The brain has a better memory than AI

Despite the fact that the brain can throw up imperfect memories, including events that never happened, the algorithms and strategies of human neural networks are better and more efficient at storing information than AI systems can afford. The research is published in Physical Review Letters.

In recent decades, artificial intelligence has performed well in many areas of science and technology. Even at chess, the AI ​​algorithm plays better than humans. It is worth remembering how, in 1996, the Deep Blue computer first beat the human, chess champion Garry Kasparov. New research shows that the brain’s strategy for storing memories can lead to imperfect memories, but in turn allows it to store more memories and with less resource costs than AI can do. The work was carried out by SISSA scientists in collaboration with the Kavli Institute for Systems Neurobiology and the Center for Neural Computing.

Neural networks, whether real or artificial, learn by tuning connections between neurons. By making them stronger or weaker, some neurons become more active, some less active, until a certain pattern of activity appears. We call this pattern “memory”. AI’s strategy is to use complex and lengthy algorithms that iteratively tune and optimize connections between neurons. The brain makes this much easier: each connection between neurons only changes depending on how active two neurons are at the same time. For a long time, it was believed that compared to the AI ​​algorithm, this allows you to store less memory.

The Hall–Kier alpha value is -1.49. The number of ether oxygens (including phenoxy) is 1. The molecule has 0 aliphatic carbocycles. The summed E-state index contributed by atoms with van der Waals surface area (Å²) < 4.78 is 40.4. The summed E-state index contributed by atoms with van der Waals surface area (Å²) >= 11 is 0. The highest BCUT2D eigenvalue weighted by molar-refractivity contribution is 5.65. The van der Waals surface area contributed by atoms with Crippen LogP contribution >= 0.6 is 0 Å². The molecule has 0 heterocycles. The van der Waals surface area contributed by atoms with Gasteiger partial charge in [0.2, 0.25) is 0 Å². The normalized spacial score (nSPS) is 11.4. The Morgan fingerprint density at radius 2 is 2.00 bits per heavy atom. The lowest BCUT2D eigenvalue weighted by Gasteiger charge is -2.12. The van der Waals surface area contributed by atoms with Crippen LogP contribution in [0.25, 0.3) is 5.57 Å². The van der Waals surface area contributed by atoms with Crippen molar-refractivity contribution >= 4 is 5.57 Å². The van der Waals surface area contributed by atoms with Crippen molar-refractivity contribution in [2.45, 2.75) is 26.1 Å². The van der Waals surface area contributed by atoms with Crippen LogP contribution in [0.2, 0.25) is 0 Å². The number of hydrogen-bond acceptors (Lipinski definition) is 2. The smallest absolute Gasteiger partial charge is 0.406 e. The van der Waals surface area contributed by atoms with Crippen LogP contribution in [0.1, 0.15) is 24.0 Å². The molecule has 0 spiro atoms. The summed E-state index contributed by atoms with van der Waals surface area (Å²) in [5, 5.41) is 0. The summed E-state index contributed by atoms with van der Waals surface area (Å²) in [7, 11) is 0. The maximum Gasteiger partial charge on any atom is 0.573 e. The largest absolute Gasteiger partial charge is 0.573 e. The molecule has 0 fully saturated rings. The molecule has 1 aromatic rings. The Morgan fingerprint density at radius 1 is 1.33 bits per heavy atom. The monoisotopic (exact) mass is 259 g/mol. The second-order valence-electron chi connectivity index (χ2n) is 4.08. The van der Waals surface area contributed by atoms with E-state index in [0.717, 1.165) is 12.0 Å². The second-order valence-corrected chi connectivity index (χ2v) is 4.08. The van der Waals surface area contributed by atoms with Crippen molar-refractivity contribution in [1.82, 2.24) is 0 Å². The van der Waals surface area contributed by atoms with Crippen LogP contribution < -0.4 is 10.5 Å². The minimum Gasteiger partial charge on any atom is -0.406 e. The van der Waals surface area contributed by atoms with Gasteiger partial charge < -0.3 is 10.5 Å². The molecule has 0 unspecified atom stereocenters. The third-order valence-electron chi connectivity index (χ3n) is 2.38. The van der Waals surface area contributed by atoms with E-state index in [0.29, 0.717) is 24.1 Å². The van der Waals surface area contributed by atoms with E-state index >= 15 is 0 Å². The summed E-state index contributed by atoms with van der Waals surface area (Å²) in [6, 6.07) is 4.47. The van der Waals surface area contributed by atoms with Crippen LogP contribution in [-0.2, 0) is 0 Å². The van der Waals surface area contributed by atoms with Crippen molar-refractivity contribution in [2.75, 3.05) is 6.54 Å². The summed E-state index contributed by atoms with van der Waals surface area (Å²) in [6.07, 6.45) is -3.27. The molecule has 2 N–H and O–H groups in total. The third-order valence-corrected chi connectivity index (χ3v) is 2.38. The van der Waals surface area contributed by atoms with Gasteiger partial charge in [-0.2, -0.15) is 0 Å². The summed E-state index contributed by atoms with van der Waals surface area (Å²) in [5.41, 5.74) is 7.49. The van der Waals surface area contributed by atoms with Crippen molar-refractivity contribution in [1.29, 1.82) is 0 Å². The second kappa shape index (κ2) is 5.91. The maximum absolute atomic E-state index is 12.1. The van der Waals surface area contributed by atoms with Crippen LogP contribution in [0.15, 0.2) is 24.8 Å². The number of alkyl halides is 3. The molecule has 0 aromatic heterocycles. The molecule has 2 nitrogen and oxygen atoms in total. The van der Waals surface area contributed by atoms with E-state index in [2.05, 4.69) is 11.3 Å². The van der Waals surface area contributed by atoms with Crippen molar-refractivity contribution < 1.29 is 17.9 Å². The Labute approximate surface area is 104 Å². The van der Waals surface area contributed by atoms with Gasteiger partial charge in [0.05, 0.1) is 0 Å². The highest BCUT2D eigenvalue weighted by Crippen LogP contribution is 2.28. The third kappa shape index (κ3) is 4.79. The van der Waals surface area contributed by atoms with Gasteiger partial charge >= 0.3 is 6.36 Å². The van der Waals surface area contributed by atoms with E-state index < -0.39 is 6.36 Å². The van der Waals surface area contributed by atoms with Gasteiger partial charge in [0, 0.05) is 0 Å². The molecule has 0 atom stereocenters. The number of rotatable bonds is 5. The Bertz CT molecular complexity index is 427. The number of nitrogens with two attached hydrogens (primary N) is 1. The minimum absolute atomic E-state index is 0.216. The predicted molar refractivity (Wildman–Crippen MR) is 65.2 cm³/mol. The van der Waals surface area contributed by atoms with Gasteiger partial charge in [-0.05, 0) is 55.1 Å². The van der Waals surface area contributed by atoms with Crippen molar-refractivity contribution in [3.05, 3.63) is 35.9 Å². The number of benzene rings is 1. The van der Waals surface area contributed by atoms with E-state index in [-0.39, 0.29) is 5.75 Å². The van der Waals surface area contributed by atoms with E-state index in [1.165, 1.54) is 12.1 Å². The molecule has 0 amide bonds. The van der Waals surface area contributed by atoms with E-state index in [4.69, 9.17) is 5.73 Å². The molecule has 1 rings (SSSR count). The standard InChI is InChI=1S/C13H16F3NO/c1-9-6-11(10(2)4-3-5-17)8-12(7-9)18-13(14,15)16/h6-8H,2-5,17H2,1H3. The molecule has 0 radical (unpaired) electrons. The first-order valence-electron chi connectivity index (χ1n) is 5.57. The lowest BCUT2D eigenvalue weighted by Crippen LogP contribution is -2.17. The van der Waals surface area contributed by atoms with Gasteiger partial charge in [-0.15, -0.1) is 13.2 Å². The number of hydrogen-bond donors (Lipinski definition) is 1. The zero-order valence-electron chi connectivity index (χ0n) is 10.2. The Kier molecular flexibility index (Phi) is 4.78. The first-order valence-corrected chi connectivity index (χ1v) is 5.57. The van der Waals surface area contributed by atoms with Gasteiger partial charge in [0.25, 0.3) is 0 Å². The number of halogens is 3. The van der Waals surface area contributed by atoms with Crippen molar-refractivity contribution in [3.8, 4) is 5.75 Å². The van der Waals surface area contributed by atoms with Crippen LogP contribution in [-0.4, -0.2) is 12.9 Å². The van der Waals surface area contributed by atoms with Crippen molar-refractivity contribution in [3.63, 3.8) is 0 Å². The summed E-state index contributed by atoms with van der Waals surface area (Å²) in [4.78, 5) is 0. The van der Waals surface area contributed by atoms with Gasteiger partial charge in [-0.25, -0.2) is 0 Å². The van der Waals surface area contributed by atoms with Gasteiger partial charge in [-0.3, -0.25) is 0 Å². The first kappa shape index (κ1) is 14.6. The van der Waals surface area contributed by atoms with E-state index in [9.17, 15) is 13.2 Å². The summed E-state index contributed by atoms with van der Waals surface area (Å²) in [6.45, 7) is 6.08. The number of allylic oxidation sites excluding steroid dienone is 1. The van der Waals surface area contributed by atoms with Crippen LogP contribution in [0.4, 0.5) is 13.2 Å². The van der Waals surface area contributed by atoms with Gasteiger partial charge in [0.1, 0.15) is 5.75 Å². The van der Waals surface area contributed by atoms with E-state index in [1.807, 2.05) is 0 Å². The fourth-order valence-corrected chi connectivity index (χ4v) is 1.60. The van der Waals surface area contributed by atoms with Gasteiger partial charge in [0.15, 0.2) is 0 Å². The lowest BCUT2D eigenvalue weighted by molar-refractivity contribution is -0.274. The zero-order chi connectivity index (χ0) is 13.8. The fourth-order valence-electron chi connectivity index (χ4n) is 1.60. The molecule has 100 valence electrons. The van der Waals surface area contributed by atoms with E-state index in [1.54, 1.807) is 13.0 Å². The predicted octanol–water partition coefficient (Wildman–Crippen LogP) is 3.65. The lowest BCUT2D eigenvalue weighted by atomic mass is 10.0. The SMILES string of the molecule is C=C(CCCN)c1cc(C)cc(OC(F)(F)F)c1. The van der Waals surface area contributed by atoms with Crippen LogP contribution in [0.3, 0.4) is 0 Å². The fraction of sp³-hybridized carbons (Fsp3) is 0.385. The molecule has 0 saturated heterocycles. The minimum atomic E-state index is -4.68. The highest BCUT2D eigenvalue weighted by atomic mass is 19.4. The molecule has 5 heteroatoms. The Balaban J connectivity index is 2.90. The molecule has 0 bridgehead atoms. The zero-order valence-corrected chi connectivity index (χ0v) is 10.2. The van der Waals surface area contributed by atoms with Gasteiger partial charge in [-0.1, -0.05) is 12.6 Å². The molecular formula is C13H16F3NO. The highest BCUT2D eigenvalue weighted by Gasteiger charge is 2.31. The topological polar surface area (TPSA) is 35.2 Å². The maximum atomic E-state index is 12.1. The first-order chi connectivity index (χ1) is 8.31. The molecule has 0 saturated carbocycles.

A new study reveals a different picture: when a relatively simple strategy used by the brain to change neural connections is combined with biologically plausible models of the response of individual neurons, then such a strategy works the same, or even better, than AI algorithms.

The reason for this paradox lies in the introduction of errors: when memory is efficiently retrieved, it can be identical or correlated with the original input to be remembered. The brain’s strategy leads to the extraction of memories that are not identical to the original inputs, suppressing the activity of those neurons that are barely active in each pattern. These damped neurons don’t really play a critical role in distinguishing between different memories stored on the same network. Ignoring them, neural resources focus on those neurons that are important for the input that needs to be remembered and provide higher throughput.

Overall, this study highlights how biologically plausible self-organizing learning procedures can be as effective as slow and implausible learning algorithms.

Author: John Kessler
Graduated From the Massachusetts Institute of Technology. Previously, worked in various little-known media. Currently is an editor and developer of Free News.
Function: Director